Hallstead - M. F. Decker, a Lackawanna freight conductor, was seriously hurt in a peculiar manner this morning at 4:35 o'clock in the Binghamton yards. As extra freight, No. 873, was pulling down into the yard at a speed of about 8 miles an hour the train line broke and the sudden parting of the air hose brought the train to a sudden stop. Decker was riding in the caboose and was thrown with considerable force striking his head on the cupola ladder. A deep gash was cut in his head and one of his ears was nearly torn off. He was brought to the local baggage room in an unconscious condition and Dr. Moore was sent for. It was necessary for the physician to take several stitches in the man's head. He stated that the injury is very serious and probable that Decker's skull was fractured. Decker was put on a freight train and sent to his home. Word has been received that he is resting quietly and his recovery is looked for.
Lawsville - Mary Wheaton's class in music is making rapid progress under her efficient teaching.
Forest City - The Forest City Grist mill burned to the ground recently. The blaze was first discovered in the hay on the second floor and spread in a short time to the entire building despite the efforts of the Hillside and Enterprise hose companies. It is supposed the fire originated from a locomotive spark. The loss will be over $15,000 and the insurance $8,500. The mill was a large three-story structure, equipped with a large steam boiler and engine, the latest mill machinery and a big stock of goods. In addition to the usual stock the proprietors, E. Feldman & Co., used the building for storage purposes. The building was erected by E. Corey, of Uniondale, about 15 years ago. Three years ago it was purchased by Finn and Wademan who installed a power plant and up to date machinery. The building and business was purchased last April by E.Feldman & Co., the owners at the time of the fire. They have already secured a store in the Opera House building and are conducting the business there for the present.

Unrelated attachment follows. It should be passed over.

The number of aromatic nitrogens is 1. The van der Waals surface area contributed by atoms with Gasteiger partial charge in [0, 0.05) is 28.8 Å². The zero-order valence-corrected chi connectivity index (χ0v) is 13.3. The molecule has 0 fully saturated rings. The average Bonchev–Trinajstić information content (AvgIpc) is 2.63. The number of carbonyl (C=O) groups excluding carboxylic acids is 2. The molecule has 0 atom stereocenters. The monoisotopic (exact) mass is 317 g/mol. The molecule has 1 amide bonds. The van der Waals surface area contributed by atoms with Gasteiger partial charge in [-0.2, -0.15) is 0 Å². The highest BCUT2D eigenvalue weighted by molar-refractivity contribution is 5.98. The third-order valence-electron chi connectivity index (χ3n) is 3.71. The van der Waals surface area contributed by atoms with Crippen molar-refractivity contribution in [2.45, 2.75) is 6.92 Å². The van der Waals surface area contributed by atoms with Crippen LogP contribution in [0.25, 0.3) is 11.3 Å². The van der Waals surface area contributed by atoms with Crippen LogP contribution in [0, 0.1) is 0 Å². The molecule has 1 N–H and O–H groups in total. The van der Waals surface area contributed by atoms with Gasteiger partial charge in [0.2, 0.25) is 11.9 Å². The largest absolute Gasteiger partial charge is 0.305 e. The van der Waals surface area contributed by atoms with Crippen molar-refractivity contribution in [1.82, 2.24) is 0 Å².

Susquehanna - Seven of the Erie's oldest conductors were notified on June 28th that they would be retired on July 1st and placed on the pension list, they having passed the age limit of 70 years. Gabriel Wrighter, of the Susquehanna division, received his notice and will now receive $40 per month pension.
Uniondale - The Fourth passed off very nicely at the Uniondale driving park, with a very large attendance, considering so much going on at other places. The ball game between Forest City and South Gibson boys was a cracker-jack in favor of the City boys.
Brooklyn - C. H. Tiffany is making a large derrick, which will be used in his bridge building.
Clifford - P. A. Rivenburg, who spent the winter at Seabreeze, Fla., is now anxious to sell his entire property here with the intention of returning to Seabreeze. He has one of the most desirable homes in Clifford and the man that buys it will get a bargain. AND B. F. Wells, who has spent every summer here for the last 70 years will not be with us, as he is at Seabreeze, where he expects to make his future home.
News Brief: The largest American flag ever made is to be unfurled at Denver on the occasion of the G.A.R. encampment. It is 115 feet long and 55 feet wide and weighs 450 pounds.
Compiled By: Betty Smith